How To Build A Captivating Presentation Using HTML, CSS, & JavaScript

  • 2019-02-08 10:13 AM
  • 82

Today, we're going to learn how to create a stunning and animated presentation using HTML, CSS, and JavaScript.

Building beautiful presentations is hard. Often you’re stuck with Keynote or PowerPoint, and the templates are extremely limited and generic. Well not anymore.

Today, we’re going to learn how to create a stunning and animated presentation using HTML, CSS, and JavaScript.

If you’re a beginner to web development, don’t fret! This tutorial will be easy enough to keep up with. So let’s slide right into it!

Getting started

We’re going to be using an awesome framework called Reveal.js. It provides robust functionality for creating interesting and customizable presentations.

  1. Head over to the Reveal.js repository and clone the project (you can also fork this to your GitHub namespace).

GitHub

  1. Change directories into your newly cloned folder and run npm install to download the package dependencies. Then run npm start to run the project.

Localhost

The index.html file holds all of the markup for the slides. This is one of the downsides of using Reveal.js; all of the content will be placed inside this HTML file.

Themes

Built-In Themes

Reveal includes 11 built-in themes for you to choose from:

Themes

Changing The Theme

  1. Open index.html
  2. Change the CSS import to reflect the theme you want to use

VS Code

The theme files are:

  • beige.css
  • black.css
  • blood.css
  • league.css
  • moon.css
  • night.css
  • serif.css
  • simple.css
  • sky.css
  • solarized.css
  • white.css

Custom Themes

It’s quite easy to create a custom theme. Today, I’ll be using my custom theme from a presentation I gave called “How To Build Kick-Ass Website: An Introduction To Front-end Development.”

Here is what my custom slides look like:

Slides

Creating A Custom Theme

  1. Open css/theme/src inside your IDE. This holds all of the Sass files (.scss) for each theme. These files will be transpiled to CSS using Grunt (a JavaScript task runner). If you prefer to write CSS, go ahead and just create the CSS file inside css/theme.
  2. Create a new .scss file. I will call mine custom.scss. You may have to stop your localhost and run npm run build to transpile your Sass code to CSS.
  3. Inside the index.html file, change the CSS theme import in the <head> tag to use the name of the newly created stylesheet. The extension will be .css, not .scss.
  4. Next, I created variables for all of the different styles I wanted to use. You can find custom fonts on Google Fonts. Once the font is downloaded, be sure to add the font URL’s into the index.html file.

Here are the variables I chose to use:

  1. Add a .reveal class to the custom Sass file. This will wrap all of the styles to ensure our custom theme overrides any defaults. Then, add your custom styling!

Unfortunately, due to time constraints, I’ll admit that I used quite a bit of !important overrides in my CSS. This is horrible practice and I don’t recommend it. The reveal.css file has extremely specific CSS styles, so I should have, if I had more time, gone back and ensured my class names were more specific so I could remove the !importants.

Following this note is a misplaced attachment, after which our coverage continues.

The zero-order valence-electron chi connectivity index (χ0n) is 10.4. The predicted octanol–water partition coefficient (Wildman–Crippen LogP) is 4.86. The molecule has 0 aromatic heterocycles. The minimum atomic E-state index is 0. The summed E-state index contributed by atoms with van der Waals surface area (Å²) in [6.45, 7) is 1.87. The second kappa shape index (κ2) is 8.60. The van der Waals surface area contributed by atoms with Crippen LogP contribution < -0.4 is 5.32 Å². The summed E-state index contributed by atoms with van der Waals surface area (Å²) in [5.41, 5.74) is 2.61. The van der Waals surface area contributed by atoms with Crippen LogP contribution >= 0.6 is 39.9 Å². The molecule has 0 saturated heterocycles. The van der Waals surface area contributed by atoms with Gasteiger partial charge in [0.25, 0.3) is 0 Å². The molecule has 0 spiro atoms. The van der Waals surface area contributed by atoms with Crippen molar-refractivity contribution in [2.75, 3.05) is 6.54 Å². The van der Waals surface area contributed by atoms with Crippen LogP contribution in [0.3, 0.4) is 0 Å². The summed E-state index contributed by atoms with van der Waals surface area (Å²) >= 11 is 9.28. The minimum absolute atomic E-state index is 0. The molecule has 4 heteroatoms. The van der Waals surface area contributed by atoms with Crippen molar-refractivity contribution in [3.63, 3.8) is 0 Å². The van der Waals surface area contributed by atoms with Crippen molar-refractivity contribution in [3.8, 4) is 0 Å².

Mixins & Settings

Reveal.js also comes with mixins and settings you can leverage in your custom theme.

To use the mixins and settings, just import the files into your custom theme:

@import "../template/mixins";
@import "../template/settings";

Mixins
You can use the vertical-gradient, horizontal-gradient, or radial-gradient mixins to create a neat visual effect.

All you have to do is pass in the required parameters (color value) and voila, you’ve got a gradient!

Settings
In the settings file, you’ll find useful variables like heading sizes, default fonts and colors, and more!

Content

Elements

The structure for adding new content is:

.reveal > .slides > section

The <section> element represents one slide. Add as many sections as you need for your content.

Vertical Slides

To create vertical slides, simply nest sections.

Transitions

There are several different slide transitions for you to choose from:

  • None
  • Fade
  • Slide
  • Convex
  • Concave
  • Zoom

To use them, add a data-transition="{name}" to the <section> which contains your slide data.

Fragments

Fragments are great for highlighting specific pieces of information on your slide. Here is an example.

To use fragments, add a class="fragment {type-of-fragment}" to your element.

The types of fragments can be:

  • grow
  • shrink
  • fade-out
  • fade-up
  • fade-in-then-out
  • fade-in-then-semi-out
  • highlight-current-blue
  • highlight-red
  • highlight-green
  • highlight-blue

You can additionally add indices to your elements to indicate in which order they should be highlighted or displayed. You can denote this using the data-fragment-index={index} attribute.

There are way more features to reveal.js which you can leverage to build a beautiful presentation, but these are the main things which got me started.

To learn more about how to format your slides, check out the reveal.js tutorial.
All of the code for my presentation can be viewed on GitHub. Feel free to steal my theme!

Learn More

The Complete JavaScript Course 2019: Build Real Projects!

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JavaScript: Understanding the Weird Parts

Vue JS 2 - The Complete Guide (incl. Vue Router & Vuex)

The Full JavaScript & ES6 Tutorial - (including ES7 & React)

JavaScript - Step By Step Guide For Beginners

The Web Developer Bootcamp

Build Responsive Real World Websites with HTML5 and CSS3

Web Design for Beginners: Real World Coding in HTML & CSS

Beginner Full Stack Web Development: HTML, CSS, React & Node

The Complete HTML & CSS Course - From Novice To Professional

Original source: https://dev.to

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